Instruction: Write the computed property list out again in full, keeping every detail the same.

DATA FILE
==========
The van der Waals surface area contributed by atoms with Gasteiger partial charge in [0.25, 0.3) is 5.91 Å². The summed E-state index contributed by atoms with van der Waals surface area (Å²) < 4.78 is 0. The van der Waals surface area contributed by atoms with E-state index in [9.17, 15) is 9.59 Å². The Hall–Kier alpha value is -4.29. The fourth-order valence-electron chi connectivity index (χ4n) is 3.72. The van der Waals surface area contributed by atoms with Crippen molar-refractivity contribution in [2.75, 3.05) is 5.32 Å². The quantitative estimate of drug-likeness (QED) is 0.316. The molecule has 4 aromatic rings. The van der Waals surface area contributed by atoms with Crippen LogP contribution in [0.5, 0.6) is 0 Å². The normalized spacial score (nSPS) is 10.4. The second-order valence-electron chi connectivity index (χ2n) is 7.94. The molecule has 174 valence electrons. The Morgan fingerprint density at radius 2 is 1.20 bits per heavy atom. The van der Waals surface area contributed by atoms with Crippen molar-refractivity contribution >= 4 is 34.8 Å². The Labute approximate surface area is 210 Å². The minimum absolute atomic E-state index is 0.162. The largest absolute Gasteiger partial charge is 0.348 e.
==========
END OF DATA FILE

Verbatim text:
The van der Waals surface area contributed by atoms with Gasteiger partial charge in [0.25, 0.3) is 5.91 Å². The summed E-state index contributed by atoms with van der Waals surface area (Å²) < 4.78 is 0. The van der Waals surface area contributed by atoms with E-state index in [9.17, 15) is 9.59 Å². The Hall–Kier alpha value is -4.29. The fourth-order valence-electron chi connectivity index (χ4n) is 3.72. The van der Waals surface area contributed by atoms with Crippen molar-refractivity contribution in [2.75, 3.05) is 5.32 Å². The quantitative estimate of drug-likeness (QED) is 0.316. The molecule has 4 aromatic rings. The van der Waals surface area contributed by atoms with Crippen LogP contribution in [0.5, 0.6) is 0 Å². The normalized spacial score (nSPS) is 10.4. The second-order valence-electron chi connectivity index (χ2n) is 7.94. The molecule has 174 valence electrons. The Morgan fingerprint density at radius 2 is 1.20 bits per heavy atom. The van der Waals surface area contributed by atoms with Crippen molar-refractivity contribution >= 4 is 34.8 Å². The Labute approximate surface area is 210 Å². The minimum absolute atomic E-state index is 0.162. The largest absolute Gasteiger partial charge is 0.348 e.